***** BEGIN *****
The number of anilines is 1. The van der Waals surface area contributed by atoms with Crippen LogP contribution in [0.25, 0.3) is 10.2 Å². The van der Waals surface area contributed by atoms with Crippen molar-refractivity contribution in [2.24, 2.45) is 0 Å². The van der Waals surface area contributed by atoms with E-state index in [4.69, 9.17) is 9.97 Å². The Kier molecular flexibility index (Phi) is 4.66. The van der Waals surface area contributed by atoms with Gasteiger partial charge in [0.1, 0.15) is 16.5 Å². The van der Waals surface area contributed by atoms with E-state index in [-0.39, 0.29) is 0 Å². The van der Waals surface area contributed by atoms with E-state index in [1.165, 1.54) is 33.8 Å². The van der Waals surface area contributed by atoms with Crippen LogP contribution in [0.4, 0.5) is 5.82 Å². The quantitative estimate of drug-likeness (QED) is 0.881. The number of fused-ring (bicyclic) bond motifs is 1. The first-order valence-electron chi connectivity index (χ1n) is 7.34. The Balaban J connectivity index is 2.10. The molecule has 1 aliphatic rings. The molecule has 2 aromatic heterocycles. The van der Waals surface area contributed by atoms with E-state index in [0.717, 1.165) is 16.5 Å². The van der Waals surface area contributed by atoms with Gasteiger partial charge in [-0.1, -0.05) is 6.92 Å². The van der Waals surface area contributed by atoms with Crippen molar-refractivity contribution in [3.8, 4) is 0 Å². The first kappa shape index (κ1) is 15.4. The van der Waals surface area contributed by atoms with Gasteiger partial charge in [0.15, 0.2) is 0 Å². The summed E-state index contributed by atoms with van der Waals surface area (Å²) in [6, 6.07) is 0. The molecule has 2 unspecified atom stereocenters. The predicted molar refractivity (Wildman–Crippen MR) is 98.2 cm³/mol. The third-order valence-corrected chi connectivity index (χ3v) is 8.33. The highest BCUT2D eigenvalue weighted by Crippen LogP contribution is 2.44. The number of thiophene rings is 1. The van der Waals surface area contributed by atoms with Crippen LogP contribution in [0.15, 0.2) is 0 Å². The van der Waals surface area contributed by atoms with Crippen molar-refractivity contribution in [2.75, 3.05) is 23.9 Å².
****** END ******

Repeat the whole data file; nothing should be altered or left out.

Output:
The number of anilines is 1. The van der Waals surface area contributed by atoms with Crippen LogP contribution in [0.25, 0.3) is 10.2 Å². The van der Waals surface area contributed by atoms with Crippen molar-refractivity contribution in [2.24, 2.45) is 0 Å². The van der Waals surface area contributed by atoms with E-state index in [4.69, 9.17) is 9.97 Å². The Kier molecular flexibility index (Phi) is 4.66. The van der Waals surface area contributed by atoms with Gasteiger partial charge in [0.1, 0.15) is 16.5 Å². The van der Waals surface area contributed by atoms with E-state index in [-0.39, 0.29) is 0 Å². The van der Waals surface area contributed by atoms with E-state index in [1.165, 1.54) is 33.8 Å². The van der Waals surface area contributed by atoms with Crippen LogP contribution in [0.4, 0.5) is 5.82 Å². The quantitative estimate of drug-likeness (QED) is 0.881. The number of fused-ring (bicyclic) bond motifs is 1. The first-order valence-electron chi connectivity index (χ1n) is 7.34. The Balaban J connectivity index is 2.10. The molecule has 1 aliphatic rings. The molecule has 2 aromatic heterocycles. The van der Waals surface area contributed by atoms with E-state index in [0.717, 1.165) is 16.5 Å². The van der Waals surface area contributed by atoms with Gasteiger partial charge in [-0.1, -0.05) is 6.92 Å². The van der Waals surface area contributed by atoms with Crippen molar-refractivity contribution in [3.8, 4) is 0 Å². The first kappa shape index (κ1) is 15.4. The van der Waals surface area contributed by atoms with Gasteiger partial charge in [0.15, 0.2) is 0 Å². The summed E-state index contributed by atoms with van der Waals surface area (Å²) in [6, 6.07) is 0. The molecule has 2 unspecified atom stereocenters. The predicted molar refractivity (Wildman–Crippen MR) is 98.2 cm³/mol. The third-order valence-corrected chi connectivity index (χ3v) is 8.33. The highest BCUT2D eigenvalue weighted by Crippen LogP contribution is 2.44. The number of thiophene rings is 1. The van der Waals surface area contributed by atoms with Crippen LogP contribution in [0.15, 0.2) is 0 Å². The van der Waals surface area contributed by atoms with Crippen molar-refractivity contribution in [2.75, 3.05) is 23.9 Å².